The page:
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  1. Hypersequents and the Proof Theory of Intuitionistic Fuzzy Logic.Matthias Baaz & Richard Zach - 2000 - In Peter G. Clote & Helmut Schwichtenberg (eds.), Computer Science Logic. 14th International Workshop, CSL 2000. Berlin: Springer. pp. 187– 201.
    Takeuti and Titani have introduced and investigated a logic they called intuitionistic fuzzy logic. This logic is characterized as the first-order Gödel logic based on the truth value set [0,1]. The logic is known to be axiomatizable, but no deduction system amenable to proof-theoretic, and hence, computational treatment, has been known. Such a system is presented here, based on previous work on hypersequent calculi for propositional Gödel logics by Avron. It is shown that the system is sound and complete, and (...)
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  • Hypersequent and Display Calculi – a Unified Perspective.Agata Ciabattoni, Revantha Ramanayake & Heinrich Wansing - 2014 - Studia Logica 102 (6):1245-1294.
    This paper presents an overview of the methods of hypersequents and display sequents in the proof theory of non-classical logics. In contrast with existing surveys dedicated to hypersequent calculi or to display calculi, our aim is to provide a unified perspective on these two formalisms highlighting their differences and similarities and discussing applications and recent results connecting and comparing them.
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  • Multiple-Conclusion Rules, Hypersequents Syntax and Step Frames.Nick Bezhanishvili & Silvio Ghilardi - 2014 - In Rajeev Goré, Barteld Kooi & Agi Kurucz (eds.), Advances in Modal Logic, Volume 10. CSLI Publications. pp. 54-73.
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  • Intermediate Logics Admitting a Structural Hypersequent Calculus.Frederik Lauridsen - 2019 - Studia Logica 107 (2):247-282.
    We characterise the intermediate logics which admit a cut-free hypersequent calculus of the form \, where \ is the hypersequent counterpart of the sequent calculus \ for propositional intuitionistic logic, and \ is a set of so-called structural hypersequent rules, i.e., rules not involving any logical connectives. The characterisation of this class of intermediate logics is presented both in terms of the algebraic and the relational semantics for intermediate logics. We discuss various—positive as well as negative—consequences of this characterisation.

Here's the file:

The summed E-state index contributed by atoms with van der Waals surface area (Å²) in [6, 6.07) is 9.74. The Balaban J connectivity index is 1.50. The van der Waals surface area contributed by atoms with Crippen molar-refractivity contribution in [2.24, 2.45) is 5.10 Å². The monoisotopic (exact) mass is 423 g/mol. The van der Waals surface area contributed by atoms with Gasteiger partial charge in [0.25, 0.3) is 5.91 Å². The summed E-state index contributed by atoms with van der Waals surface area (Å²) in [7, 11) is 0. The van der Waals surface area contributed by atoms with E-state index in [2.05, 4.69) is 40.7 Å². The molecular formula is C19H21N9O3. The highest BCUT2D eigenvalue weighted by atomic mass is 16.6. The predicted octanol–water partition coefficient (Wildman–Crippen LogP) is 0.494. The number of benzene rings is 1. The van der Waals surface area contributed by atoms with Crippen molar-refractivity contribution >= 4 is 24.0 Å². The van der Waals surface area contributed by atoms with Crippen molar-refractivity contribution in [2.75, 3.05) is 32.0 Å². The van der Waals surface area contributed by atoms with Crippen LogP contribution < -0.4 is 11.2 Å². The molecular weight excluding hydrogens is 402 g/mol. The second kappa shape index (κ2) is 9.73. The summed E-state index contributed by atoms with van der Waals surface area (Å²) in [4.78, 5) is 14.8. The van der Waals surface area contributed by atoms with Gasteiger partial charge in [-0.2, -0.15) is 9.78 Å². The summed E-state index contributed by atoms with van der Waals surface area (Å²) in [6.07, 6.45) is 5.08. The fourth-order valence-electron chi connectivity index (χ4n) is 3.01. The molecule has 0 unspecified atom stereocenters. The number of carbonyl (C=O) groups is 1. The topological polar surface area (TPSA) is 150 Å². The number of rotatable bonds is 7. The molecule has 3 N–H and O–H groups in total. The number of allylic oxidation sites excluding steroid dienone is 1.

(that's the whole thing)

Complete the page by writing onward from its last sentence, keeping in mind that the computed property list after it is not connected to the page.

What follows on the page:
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  • Completeness Theorem for Dummett's LC Quantified and Some of its Extensions.Giovanna Corsi - 1992 - Studia Logica 51 (2):317 - 335.
    Dummett's logic LC quantified, Q-LC, is shown to be characterized by the extended frame Q+, ,D, where Q+ is the set of non-negative rational numbers, is the numerical relation less or equal then and D is the domain function such that for all v, w Q+, Dv and if v w, then D v . D v D w . Moreover, simple completeness proofs of extensions of Q-LC are given.
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  • Gentzen Calculi for the Existence Predicate.Matthias Baaz & Rosalie Iemhoff - 2006 - Studia Logica 82 (1):7-23.
    We introduce Gentzen calculi for intuitionistic logic extended with an existence predicate. Such a logic was first introduced by Dana Scott, who provided a proof system for it in Hilbert style. We prove that the Gentzen calculus has cut elimination in so far that all cuts can be restricted to very simple ones. Applications of this logic to Skolemization, truth value logics and linear frames are also discussed.
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  • The Skolemization of Existential Quantifiers in Intuitionistic Logic.Matthias Baaz & Rosalie Iemhoff - 2006 - Annals of Pure and Applied Logic 142 (1):269-295.
    In this paper an alternative Skolemization method is introduced that, for a large class of formulas, is sound and complete with respect to intuitionistic logic. This class extends the class of formulas for which standard Skolemization is sound and complete and includes all formulas in which all strong quantifiers are existential. The method makes use of an existence predicate first introduced by Dana Scott.
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  • The Bounded Proof Property Via Step Algebras and Step Frames.Nick Bezhanishvili & Silvio Ghilardi - 2014 - Annals of Pure and Applied Logic 165 (12):1832-1863.
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